AAS 197, January 2001
Session 86. Innovations in Teaching Astronomy I
Joint Display, Wednesday, January 10, 2001, 9:30am-7:00pm, Exhibit Hall

[Previous] | [Session 86] | [Next]

[86.06] Kinesthetic Astronomy for At-Risk Students

C.A. Morrow, M.J. Zawaski (Space Science Institute)

We are developing an innovative, experiential approach to learning basic astronomical concepts. We call our approach "Kinesthetic Astronomy"; it is intended for learners in both formal and informal educational settings. We are developing a sequence of inquiry-based lesson plans that address astronomical phenomena people can readily see in the sky. These standards-based lessons are science-rich and fun. In our first lesson, called "Sky Time" students experience a series of simple body movements (e.g. rotating, revolving, tilting, bending, twisting), that gives them insight into the relationship between time and astronomical motions of Earth, (rotation about its axis, and orbit around the Sun). Students also learn about how these motions influence what we see in the sky at various times of the day and year. Other lessons are devoted to lunar motion, meteor showers, and the sky motions of the planets. Field testing with grades 6 and up suggests that kinesthetic astronomy techniques allow learners to achieve a good intuitive grasp of concepts that are much more difficult to learn in more conventional ways. The poster will report on preliminary results from our work with an at-risk high students at a special high school in Estes Park, CO. Kinesthetic astronomy lessons are fully aligned with national science education standards. Kinesthetic Astronomy is funded with support from NASA's Office of Space Science/IDEAS grant program.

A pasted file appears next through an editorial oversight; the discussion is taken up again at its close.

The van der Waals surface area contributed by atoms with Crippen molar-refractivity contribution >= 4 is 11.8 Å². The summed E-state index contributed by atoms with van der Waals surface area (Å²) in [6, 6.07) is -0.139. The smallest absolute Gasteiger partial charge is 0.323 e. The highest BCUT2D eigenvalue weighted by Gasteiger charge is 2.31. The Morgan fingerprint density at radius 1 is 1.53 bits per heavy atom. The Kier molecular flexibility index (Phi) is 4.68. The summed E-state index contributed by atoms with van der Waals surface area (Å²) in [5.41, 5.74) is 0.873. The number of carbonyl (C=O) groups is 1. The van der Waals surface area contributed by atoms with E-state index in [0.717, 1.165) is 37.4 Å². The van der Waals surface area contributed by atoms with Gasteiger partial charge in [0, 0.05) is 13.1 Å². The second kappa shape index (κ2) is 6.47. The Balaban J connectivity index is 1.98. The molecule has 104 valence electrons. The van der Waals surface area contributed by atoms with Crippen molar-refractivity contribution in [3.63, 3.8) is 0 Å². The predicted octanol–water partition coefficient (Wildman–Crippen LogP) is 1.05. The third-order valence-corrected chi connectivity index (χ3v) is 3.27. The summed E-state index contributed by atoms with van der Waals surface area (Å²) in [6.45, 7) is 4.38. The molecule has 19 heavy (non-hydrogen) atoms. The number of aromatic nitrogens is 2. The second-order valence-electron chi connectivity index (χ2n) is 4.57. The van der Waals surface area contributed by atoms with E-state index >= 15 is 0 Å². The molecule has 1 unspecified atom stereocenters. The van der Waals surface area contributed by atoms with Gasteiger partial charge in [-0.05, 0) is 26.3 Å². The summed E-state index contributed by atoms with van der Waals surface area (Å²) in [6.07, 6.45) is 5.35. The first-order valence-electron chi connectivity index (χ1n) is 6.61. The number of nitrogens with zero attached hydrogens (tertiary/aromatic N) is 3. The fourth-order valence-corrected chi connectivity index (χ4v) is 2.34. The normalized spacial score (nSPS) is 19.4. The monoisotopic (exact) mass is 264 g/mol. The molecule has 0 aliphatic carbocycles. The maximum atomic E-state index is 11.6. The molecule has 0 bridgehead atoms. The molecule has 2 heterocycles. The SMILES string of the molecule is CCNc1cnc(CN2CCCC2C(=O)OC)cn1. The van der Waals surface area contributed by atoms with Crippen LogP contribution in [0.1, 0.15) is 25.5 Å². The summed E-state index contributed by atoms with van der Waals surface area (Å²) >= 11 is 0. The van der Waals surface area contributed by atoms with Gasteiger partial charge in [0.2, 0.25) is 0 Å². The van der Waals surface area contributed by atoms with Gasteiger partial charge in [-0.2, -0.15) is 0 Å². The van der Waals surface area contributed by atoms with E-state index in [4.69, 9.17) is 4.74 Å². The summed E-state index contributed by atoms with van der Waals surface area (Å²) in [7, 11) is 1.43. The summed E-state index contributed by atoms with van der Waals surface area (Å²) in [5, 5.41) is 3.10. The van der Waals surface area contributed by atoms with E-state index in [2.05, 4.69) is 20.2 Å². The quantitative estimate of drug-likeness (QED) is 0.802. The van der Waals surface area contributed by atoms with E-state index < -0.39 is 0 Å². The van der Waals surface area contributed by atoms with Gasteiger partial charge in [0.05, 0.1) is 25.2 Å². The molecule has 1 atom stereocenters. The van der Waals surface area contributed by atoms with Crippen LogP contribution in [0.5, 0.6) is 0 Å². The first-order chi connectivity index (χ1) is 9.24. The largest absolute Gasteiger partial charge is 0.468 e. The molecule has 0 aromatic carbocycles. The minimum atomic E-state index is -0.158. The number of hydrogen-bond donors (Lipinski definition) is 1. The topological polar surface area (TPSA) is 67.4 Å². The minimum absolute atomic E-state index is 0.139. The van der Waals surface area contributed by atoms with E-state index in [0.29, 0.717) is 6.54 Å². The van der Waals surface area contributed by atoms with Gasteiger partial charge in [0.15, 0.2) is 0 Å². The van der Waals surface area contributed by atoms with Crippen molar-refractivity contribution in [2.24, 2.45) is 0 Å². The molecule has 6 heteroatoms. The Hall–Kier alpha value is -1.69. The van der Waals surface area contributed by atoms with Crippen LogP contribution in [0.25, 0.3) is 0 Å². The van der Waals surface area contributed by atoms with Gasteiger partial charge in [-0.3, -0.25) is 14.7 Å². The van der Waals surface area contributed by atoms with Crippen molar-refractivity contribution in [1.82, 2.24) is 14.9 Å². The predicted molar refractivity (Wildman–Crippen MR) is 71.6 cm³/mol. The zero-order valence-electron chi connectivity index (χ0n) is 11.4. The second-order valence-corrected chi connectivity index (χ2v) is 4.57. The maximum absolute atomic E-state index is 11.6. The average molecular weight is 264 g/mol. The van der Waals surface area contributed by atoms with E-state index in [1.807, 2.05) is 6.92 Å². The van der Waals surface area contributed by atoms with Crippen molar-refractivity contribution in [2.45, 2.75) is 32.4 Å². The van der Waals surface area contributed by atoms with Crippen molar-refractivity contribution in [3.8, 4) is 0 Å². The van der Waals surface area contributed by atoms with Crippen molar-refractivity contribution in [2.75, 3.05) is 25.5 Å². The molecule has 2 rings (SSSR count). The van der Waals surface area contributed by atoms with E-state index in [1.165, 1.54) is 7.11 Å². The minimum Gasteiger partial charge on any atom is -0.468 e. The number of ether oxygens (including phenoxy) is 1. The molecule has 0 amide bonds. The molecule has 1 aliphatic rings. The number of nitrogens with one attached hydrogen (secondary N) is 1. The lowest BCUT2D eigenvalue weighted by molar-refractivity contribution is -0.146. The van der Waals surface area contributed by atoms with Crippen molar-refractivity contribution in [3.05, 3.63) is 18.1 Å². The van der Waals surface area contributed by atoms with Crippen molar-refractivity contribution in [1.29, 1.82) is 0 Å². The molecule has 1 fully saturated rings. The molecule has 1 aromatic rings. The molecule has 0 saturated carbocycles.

If you would like more information about this abstract, please follow the link to http://www.spacescience.org. This link was provided by the author. When you follow it, you will leave the Web site for this meeting; to return, you should use the Back comand on your browser.

[Previous] | [Session 86] | [Next]